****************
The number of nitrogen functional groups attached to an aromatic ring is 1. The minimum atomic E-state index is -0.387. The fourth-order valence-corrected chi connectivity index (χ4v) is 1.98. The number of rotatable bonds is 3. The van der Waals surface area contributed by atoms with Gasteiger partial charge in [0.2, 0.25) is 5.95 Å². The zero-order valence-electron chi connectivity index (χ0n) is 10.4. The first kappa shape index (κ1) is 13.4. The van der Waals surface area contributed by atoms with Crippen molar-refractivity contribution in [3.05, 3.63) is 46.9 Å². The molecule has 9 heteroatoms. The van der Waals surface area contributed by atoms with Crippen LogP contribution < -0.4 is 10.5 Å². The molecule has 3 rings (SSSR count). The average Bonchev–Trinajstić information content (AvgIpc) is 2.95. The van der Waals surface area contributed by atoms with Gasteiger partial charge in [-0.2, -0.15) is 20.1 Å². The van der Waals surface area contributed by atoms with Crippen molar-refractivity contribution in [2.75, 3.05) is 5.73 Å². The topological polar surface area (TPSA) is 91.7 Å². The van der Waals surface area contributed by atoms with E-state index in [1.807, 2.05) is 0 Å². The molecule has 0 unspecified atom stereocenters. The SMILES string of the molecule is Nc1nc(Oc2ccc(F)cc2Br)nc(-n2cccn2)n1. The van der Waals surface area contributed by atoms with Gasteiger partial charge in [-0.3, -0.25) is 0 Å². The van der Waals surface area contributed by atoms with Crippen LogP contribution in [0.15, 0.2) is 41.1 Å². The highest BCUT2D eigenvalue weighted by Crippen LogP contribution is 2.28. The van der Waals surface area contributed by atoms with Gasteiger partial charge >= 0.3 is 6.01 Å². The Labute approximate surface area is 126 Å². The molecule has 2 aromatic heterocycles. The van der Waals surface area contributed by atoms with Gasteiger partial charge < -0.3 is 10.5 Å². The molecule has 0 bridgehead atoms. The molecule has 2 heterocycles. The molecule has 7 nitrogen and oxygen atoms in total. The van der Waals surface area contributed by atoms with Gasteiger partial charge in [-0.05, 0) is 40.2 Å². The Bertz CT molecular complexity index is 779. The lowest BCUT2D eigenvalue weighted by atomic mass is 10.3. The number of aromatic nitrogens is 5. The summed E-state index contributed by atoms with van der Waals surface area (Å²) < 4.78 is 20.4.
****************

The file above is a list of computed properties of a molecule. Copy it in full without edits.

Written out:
The number of nitrogen functional groups attached to an aromatic ring is 1. The minimum atomic E-state index is -0.387. The fourth-order valence-corrected chi connectivity index (χ4v) is 1.98. The number of rotatable bonds is 3. The van der Waals surface area contributed by atoms with Gasteiger partial charge in [0.2, 0.25) is 5.95 Å². The zero-order valence-electron chi connectivity index (χ0n) is 10.4. The first kappa shape index (κ1) is 13.4. The van der Waals surface area contributed by atoms with Crippen molar-refractivity contribution in [3.05, 3.63) is 46.9 Å². The molecule has 9 heteroatoms. The van der Waals surface area contributed by atoms with Crippen LogP contribution < -0.4 is 10.5 Å². The molecule has 3 rings (SSSR count). The average Bonchev–Trinajstić information content (AvgIpc) is 2.95. The van der Waals surface area contributed by atoms with Gasteiger partial charge in [-0.2, -0.15) is 20.1 Å². The van der Waals surface area contributed by atoms with Crippen molar-refractivity contribution in [2.75, 3.05) is 5.73 Å². The topological polar surface area (TPSA) is 91.7 Å². The van der Waals surface area contributed by atoms with E-state index in [1.807, 2.05) is 0 Å². The molecule has 0 unspecified atom stereocenters. The SMILES string of the molecule is Nc1nc(Oc2ccc(F)cc2Br)nc(-n2cccn2)n1. The van der Waals surface area contributed by atoms with Gasteiger partial charge in [-0.3, -0.25) is 0 Å². The van der Waals surface area contributed by atoms with Crippen LogP contribution in [0.15, 0.2) is 41.1 Å². The highest BCUT2D eigenvalue weighted by Crippen LogP contribution is 2.28. The van der Waals surface area contributed by atoms with Gasteiger partial charge >= 0.3 is 6.01 Å². The Labute approximate surface area is 126 Å². The molecule has 2 aromatic heterocycles. The van der Waals surface area contributed by atoms with Gasteiger partial charge < -0.3 is 10.5 Å². The molecule has 0 bridgehead atoms. The molecule has 2 heterocycles. The molecule has 7 nitrogen and oxygen atoms in total. The van der Waals surface area contributed by atoms with Gasteiger partial charge in [-0.05, 0) is 40.2 Å². The Bertz CT molecular complexity index is 779. The lowest BCUT2D eigenvalue weighted by atomic mass is 10.3. The number of aromatic nitrogens is 5. The summed E-state index contributed by atoms with van der Waals surface area (Å²) < 4.78 is 20.4.